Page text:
Court: Town Didn't Try Hard Enough to Find Non-Christian Prayers
Religion TodayReligious persecution, missions, Christianity around the world
- 2012 May 23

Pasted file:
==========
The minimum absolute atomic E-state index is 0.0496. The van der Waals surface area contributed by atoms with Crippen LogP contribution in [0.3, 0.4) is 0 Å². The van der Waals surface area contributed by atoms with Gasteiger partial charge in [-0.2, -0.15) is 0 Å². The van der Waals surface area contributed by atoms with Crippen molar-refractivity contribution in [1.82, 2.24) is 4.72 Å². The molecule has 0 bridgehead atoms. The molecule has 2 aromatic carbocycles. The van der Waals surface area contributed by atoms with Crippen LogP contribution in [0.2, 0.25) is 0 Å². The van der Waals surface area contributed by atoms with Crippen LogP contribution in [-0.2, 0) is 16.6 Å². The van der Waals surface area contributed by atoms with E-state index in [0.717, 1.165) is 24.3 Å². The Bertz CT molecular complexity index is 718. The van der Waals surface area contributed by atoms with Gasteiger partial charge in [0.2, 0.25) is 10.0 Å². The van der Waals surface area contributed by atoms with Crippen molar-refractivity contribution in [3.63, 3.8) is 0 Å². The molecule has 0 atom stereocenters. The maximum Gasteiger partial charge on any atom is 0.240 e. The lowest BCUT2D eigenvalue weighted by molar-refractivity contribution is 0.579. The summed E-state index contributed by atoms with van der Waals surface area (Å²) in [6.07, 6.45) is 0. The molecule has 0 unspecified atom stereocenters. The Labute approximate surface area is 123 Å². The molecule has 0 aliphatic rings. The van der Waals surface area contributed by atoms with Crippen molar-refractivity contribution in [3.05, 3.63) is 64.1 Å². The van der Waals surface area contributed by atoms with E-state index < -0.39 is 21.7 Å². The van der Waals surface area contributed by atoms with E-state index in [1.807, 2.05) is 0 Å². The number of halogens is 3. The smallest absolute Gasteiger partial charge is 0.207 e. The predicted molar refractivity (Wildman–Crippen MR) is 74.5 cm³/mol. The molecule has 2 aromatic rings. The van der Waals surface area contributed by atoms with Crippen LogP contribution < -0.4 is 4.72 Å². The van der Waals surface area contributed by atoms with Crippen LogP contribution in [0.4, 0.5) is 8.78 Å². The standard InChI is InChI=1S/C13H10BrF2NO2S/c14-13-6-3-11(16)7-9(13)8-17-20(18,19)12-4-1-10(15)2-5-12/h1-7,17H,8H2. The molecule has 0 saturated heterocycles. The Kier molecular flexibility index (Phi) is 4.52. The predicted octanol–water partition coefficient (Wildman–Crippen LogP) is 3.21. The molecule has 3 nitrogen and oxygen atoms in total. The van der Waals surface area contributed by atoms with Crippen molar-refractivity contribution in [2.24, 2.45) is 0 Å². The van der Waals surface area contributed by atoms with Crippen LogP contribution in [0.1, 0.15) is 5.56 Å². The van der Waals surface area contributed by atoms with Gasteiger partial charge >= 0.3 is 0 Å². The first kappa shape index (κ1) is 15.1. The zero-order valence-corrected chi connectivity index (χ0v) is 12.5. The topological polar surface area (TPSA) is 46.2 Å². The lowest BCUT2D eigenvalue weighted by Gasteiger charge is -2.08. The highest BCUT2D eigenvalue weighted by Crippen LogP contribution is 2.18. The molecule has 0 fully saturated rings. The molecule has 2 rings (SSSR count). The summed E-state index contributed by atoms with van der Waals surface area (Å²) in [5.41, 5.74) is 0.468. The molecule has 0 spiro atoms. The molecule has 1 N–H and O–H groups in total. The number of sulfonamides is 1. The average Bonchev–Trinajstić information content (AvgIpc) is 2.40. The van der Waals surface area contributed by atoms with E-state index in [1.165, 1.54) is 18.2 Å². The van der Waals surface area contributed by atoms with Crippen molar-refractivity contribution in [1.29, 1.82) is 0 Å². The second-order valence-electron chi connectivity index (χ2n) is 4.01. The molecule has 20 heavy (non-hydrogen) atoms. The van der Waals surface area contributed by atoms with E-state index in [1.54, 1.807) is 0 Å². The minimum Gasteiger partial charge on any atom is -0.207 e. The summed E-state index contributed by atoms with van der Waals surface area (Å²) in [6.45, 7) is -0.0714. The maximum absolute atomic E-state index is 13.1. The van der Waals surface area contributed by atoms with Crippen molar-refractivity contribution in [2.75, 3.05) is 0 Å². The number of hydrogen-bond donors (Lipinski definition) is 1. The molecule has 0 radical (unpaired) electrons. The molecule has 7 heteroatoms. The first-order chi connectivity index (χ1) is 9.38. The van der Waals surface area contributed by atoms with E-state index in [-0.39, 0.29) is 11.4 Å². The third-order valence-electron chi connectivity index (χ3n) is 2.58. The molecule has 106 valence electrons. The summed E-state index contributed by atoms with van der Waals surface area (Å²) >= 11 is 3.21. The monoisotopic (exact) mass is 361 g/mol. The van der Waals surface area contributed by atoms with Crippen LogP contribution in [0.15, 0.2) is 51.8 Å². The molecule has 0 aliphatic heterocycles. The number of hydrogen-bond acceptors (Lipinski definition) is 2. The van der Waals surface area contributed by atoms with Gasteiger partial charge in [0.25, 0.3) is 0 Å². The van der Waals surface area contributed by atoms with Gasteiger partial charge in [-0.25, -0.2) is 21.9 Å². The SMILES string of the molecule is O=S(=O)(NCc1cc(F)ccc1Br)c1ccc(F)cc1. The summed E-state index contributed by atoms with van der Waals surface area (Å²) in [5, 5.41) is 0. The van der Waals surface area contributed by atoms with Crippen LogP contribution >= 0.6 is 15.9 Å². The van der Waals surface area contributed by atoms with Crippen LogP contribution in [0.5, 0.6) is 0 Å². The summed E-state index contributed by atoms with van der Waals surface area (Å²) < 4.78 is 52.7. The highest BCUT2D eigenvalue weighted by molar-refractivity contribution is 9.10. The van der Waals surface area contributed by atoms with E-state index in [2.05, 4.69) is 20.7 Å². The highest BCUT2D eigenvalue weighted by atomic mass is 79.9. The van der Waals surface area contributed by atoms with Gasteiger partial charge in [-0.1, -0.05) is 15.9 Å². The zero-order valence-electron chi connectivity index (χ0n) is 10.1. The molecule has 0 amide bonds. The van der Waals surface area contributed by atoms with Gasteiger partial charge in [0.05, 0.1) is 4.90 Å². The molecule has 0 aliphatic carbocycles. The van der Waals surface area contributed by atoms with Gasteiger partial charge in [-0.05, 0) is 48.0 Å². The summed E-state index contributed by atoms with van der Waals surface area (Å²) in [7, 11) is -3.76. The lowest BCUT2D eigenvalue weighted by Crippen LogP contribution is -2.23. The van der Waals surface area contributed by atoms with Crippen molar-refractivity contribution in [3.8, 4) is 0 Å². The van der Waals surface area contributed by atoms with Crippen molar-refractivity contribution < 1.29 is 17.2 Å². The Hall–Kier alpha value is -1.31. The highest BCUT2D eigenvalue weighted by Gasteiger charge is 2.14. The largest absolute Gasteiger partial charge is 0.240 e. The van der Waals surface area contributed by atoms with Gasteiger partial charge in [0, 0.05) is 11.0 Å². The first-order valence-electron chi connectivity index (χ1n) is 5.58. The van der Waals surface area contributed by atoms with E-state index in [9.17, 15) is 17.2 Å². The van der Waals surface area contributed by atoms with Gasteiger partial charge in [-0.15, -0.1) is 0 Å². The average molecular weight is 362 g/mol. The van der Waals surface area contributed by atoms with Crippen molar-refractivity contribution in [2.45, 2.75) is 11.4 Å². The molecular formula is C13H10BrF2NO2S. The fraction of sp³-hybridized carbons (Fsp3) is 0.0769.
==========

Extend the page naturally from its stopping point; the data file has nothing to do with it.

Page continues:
The Second Circuit Court of Appeals ruled that a New York town board's practice of opening its monthly meetings with prayer was unconstitutional because the town didn't try hard enough to find non-Christian speakers -- even if that meant going outside its borders to recruit them, Christianity Today reports. The town of Greece has opened its board meetings with prayer since 1999, and all the prayers were offered by Christians until 2008, when two residents complained about the tradition. The town had representatives of other religions offer four of the next 12 prayers, but the residents filed suit once the prayers went back to being Christian-only in 2009 and 2010. A lower court sided with the town, but three Second Circuit judges reversed its ruling, stating that "an objective, reasonable person would believe that the town's prayer practice had the effect of affiliating the town with Christianity" and that the town's "process for selecting prayer-givers virtually ensured a Christian viewpoint" because it didn't actively solicit non-Christian speakers or -- given that the town has no non-Christian congregations within its borders -- go elsewhere to recruit them.